Fringe Festival farewells a few fronting figures

Fringe Festival farewells a few fronting figures

Trust chairman and director to be replaced with new blood

The Dunedin Fringe Festival is set to lose two key organisers but the change will bring “new blood and new ideas,” according to departing Director Paul Smith. Smith has been part of the Festival since its creation in 2000 but has resigned, effective from July 2014. Chairman of the Dunedin Fringe Arts Trust Warren Taylor also announced he would be leaving in October, after eight years in the role.

Starting as a publicist for the festival, Smith has been the only one to remain of the orignal Festival core since its creation in 2000. He said his decision to leave was based on “my own desire to have a career change,” and even after fourteen years in the role, he still describes it as “fabulous, but full-on and stressful.”

The Dunedin Fringe Festival was started in 2000 by the Higher Trust, in partnership with the Otago Festival of the Arts. The Trust involved people who believed the model of typical arts festivals did not cater for those working “outside the mainstream.” According to Smith, typical art festivals have more resources. “They bring in performers from overseas, charge big ticket prices and hire big venues.” Dunedin Fringe provides support and promotion for the performers and is a non-profit organisation. It showcases “emerging artists, not celebs,” says Smith.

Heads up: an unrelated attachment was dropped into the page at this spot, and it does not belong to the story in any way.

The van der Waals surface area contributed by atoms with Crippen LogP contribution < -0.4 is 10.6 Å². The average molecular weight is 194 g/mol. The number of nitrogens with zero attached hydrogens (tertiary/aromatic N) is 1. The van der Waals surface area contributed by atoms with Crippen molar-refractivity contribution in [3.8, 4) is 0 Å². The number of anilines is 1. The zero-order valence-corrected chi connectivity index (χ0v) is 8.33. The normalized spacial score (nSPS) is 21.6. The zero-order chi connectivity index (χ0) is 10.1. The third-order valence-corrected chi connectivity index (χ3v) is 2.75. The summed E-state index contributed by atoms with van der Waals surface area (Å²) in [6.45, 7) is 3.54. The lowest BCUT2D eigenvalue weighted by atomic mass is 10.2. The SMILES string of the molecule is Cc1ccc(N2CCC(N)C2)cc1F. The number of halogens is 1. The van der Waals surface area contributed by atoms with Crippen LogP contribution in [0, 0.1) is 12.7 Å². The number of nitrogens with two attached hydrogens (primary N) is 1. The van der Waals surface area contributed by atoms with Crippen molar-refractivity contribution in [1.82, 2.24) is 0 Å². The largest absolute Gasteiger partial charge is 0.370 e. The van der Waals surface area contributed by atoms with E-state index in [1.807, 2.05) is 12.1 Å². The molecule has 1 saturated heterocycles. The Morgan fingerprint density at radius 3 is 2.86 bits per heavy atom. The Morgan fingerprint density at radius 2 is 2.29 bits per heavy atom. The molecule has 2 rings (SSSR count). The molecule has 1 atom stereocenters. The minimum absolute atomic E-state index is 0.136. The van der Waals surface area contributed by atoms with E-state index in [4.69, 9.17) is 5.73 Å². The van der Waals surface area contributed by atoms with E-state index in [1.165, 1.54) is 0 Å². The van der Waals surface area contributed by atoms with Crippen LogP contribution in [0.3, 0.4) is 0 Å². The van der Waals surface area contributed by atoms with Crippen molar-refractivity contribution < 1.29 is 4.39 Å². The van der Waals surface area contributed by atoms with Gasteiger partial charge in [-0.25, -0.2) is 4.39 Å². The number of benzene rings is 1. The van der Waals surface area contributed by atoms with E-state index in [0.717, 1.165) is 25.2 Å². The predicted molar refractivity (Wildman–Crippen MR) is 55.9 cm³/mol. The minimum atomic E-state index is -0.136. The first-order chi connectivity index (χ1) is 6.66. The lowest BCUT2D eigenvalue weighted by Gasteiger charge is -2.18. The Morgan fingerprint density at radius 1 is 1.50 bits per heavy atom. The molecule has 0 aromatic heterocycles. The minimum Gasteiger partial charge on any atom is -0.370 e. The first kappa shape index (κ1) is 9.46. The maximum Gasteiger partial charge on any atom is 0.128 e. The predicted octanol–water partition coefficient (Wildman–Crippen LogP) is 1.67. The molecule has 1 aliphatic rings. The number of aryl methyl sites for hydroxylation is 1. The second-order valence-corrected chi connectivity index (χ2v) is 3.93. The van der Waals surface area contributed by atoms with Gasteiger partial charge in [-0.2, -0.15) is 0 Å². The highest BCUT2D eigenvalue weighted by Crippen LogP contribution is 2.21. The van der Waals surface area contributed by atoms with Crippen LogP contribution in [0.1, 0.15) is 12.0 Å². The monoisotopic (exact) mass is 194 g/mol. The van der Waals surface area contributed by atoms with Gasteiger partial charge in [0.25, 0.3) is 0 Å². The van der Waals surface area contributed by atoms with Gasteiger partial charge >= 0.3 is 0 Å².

The Festival has seen some major changes since 2000, including “divorcing ourselves” from the Otago Festival of the Arts in 2008 and the change from a biannual to an annual event, says Smith. The Trust also changed the time of year the festival was run, aligning the dates with the Adelaide, Wellington and Auckland Fringe Festivals. “This creates huge potential for Dunedin to be recognised on an international scale as part of the travelling fringe festival goers.”

Smith will assist the Board of Trustees in finding a new director in June and is “keeping options open” with regards to his next position, but said he is “keen to remain in the arts and culture.” He hopes the Fringe Festival maintains its model of open access, inclusivity and support for the local Dunedin arts community. “That’s why it was set up in the first place.”
This article first appeared in Issue 11, 2014.
Posted 3:11pm Sunday 11th May 2014 by Josie Cochrane.